Object #1013006 from MS-Papers-0032-0640
4 pages written 24 Sep 1855 by Bishop William Williams
From: Inward letters - Bishop William Williams, Reference Number MS-Papers-0032-0640 (66 digitised items).
62 letters written from Turanga, Pahia, Auckland, Te Aute, Napier, Gisborne, Tauranga, Bay of Islands, Waerengahika (including list of buildings destroyed), Oropaoanui (Awapawanui), 1855-1876 and undated.Includes piece-level inventory of letters accessioned pre-1969
A transcription/translation of this document (by ATL) appears below.
Sept. 24, 1855
My dear Sir,
I have just received your letter of June 21st and am much obliged for the interest you continue to take in the welfare of this place. I quite agree with you that we shall be better without a magistrate unless he be a right sort of person. Periodical visits made by a Revenue Cutter having a magistrate on board would no doubt be very beneficial, but a good resident magistrate would be better. One evil of a Revenue Cutter would be, that certain characters whom it would be desirable to catch would take the alarm directly the vessel was reported, and would quietly keep out of the way until they saw her off. I remember many years ago a carpenter we had at work at Paihia, who always fell sick when a Man of War was in the Bay, and consequently was not to be found at his work. It came out in the course of time that he was a runaway convict from New South Wales. I fear that our offenders whether grog sellers or other would adopt the same course.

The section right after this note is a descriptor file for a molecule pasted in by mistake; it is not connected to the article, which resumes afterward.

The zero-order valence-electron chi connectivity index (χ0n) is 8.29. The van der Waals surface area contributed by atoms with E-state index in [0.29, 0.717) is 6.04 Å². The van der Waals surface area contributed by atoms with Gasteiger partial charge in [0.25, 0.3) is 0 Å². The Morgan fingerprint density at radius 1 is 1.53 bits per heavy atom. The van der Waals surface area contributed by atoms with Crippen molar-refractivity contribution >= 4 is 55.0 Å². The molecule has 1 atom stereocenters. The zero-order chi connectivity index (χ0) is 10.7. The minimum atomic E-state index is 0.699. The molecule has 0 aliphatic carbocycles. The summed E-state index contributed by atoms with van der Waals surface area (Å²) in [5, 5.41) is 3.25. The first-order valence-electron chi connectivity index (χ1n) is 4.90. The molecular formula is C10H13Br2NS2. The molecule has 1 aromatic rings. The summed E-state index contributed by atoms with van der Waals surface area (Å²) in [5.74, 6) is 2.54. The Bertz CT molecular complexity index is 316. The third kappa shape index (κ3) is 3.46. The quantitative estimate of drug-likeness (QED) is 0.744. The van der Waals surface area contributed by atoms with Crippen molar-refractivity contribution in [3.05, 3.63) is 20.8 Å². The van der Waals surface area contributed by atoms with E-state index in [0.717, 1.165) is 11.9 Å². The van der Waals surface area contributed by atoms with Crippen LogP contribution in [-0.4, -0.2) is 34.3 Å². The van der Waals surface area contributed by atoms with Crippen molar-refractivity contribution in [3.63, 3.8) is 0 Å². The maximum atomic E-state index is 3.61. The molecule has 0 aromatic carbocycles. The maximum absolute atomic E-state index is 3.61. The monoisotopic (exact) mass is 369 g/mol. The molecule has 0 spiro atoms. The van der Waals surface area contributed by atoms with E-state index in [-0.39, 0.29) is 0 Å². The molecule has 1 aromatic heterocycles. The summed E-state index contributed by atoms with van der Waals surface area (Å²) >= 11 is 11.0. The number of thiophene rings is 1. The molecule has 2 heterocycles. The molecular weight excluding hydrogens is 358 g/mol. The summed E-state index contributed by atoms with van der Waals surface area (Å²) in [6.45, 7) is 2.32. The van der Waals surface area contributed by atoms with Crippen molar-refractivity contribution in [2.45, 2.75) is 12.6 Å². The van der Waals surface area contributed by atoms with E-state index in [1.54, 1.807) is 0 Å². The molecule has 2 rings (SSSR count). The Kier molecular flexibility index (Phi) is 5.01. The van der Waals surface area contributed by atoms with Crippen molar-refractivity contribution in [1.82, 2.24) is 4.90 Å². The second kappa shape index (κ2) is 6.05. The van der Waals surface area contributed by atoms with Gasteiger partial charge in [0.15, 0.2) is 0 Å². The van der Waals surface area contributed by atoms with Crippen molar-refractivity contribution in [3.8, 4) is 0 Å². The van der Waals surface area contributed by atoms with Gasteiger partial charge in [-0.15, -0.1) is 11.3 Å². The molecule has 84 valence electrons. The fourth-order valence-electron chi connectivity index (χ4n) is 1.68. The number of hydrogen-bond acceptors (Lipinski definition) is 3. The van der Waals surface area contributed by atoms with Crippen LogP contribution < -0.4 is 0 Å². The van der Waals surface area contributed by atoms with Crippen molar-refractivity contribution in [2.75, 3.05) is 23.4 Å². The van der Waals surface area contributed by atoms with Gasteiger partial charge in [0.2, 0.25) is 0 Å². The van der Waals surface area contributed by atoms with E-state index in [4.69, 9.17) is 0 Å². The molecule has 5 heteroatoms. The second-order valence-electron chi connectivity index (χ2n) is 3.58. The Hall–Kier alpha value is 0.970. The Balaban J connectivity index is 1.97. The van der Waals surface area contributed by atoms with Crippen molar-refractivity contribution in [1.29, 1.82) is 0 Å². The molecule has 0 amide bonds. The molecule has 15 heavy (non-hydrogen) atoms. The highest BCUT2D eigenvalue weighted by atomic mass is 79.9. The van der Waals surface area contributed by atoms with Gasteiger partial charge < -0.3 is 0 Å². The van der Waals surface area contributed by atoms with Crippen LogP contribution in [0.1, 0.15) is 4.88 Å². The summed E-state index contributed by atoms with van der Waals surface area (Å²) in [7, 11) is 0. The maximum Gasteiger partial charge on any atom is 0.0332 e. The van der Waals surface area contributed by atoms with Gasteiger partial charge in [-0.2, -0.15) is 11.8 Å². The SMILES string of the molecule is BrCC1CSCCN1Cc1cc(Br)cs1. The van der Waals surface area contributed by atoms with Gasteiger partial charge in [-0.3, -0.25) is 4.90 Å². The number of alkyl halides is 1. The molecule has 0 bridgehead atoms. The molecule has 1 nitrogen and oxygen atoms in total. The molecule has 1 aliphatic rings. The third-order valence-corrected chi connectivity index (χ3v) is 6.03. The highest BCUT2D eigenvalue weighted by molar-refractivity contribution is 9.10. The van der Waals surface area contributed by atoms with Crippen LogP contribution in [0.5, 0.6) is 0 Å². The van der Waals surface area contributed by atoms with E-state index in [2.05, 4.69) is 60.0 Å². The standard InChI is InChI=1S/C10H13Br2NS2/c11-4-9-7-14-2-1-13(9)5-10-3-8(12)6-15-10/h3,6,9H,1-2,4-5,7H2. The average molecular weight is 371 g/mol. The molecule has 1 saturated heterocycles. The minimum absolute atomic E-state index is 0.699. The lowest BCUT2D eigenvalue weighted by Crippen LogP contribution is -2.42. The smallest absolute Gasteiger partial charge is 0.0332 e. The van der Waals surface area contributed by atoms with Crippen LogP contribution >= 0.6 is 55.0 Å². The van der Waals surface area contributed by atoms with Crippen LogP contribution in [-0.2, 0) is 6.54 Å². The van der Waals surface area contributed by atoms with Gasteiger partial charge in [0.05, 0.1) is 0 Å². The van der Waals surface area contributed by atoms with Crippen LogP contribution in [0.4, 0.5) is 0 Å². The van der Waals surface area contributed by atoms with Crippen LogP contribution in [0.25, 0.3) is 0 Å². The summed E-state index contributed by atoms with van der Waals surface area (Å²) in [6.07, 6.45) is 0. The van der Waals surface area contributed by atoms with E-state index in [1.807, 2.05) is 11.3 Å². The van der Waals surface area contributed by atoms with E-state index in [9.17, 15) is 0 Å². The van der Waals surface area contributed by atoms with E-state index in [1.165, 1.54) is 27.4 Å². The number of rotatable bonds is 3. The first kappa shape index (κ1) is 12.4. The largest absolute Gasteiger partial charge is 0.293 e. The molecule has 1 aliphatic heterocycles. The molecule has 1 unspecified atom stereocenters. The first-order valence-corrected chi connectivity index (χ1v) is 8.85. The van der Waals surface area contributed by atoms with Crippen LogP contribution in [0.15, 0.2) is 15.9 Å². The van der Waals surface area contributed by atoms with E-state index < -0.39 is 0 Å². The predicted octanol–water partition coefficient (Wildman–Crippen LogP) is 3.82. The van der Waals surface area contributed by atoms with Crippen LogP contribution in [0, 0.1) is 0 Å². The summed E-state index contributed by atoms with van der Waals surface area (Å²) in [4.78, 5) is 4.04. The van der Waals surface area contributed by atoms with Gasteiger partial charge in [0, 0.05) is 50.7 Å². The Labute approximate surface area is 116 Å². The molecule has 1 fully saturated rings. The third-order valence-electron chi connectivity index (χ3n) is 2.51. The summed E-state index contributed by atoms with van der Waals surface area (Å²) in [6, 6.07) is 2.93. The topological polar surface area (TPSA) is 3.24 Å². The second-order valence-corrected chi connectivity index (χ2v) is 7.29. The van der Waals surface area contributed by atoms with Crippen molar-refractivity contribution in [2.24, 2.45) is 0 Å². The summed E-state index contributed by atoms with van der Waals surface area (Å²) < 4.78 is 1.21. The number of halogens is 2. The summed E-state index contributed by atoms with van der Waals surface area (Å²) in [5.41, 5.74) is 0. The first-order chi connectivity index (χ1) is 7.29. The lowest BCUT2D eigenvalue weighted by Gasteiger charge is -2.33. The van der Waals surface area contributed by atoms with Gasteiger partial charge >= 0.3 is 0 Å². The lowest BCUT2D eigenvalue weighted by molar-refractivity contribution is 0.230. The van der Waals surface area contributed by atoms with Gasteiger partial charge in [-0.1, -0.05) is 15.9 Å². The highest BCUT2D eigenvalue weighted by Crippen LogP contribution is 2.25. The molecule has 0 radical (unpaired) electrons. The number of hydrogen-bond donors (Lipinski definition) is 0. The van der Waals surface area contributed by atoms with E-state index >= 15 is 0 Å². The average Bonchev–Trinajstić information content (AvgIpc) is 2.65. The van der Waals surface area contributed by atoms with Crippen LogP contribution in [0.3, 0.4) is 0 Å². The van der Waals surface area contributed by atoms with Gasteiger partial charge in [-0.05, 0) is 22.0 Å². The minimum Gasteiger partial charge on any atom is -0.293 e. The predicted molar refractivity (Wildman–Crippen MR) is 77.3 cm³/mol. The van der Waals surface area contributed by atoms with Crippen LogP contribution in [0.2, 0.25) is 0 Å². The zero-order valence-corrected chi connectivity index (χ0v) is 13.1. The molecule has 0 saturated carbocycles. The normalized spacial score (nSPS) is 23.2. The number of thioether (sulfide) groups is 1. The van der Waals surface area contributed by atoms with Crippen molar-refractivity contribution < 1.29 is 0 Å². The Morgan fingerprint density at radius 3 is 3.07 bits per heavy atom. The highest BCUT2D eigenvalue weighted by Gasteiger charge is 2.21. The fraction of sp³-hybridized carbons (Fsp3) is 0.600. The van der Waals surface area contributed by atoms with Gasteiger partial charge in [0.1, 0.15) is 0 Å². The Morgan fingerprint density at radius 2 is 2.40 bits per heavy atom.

I have just been writing to the Colonial Secretary an account of a murder which lately occurred here it was committed by a woman upon the person of another woman. The natives wrote to me (it occurred at Paikawakawa) but I told them that I was not a judge in these matters, and recommended them to act with great caution. The result was that after an examination which clearly established the fact, indeed the woman freely confessed, they hung her at the spot where
the deed was perpetrated.
Whenever measures can be carried out to give the natives government titles to their land, it will be a great advantage to them. I have this very day been to a native committee on this subject. There were six ploughs at work belonging to different parties, all wishing to confirm their own claim by breaking up the ground themselves.
Should you be able to pay us a visit this summer it will give us very much pleasure to receive you.
Believe me to remain,
My dear Sir,
most sincerely yours,
Inward letters - Bishop William Williams, Reference Number MS-Papers-0032-0640 (66 digitised items)
Series 1 Inward letters (English), Reference Number Series 1 Inward letters (English) (14501 digitised items)
McLean Papers, Reference Number MS-Group-1551 (30238 digitised items)
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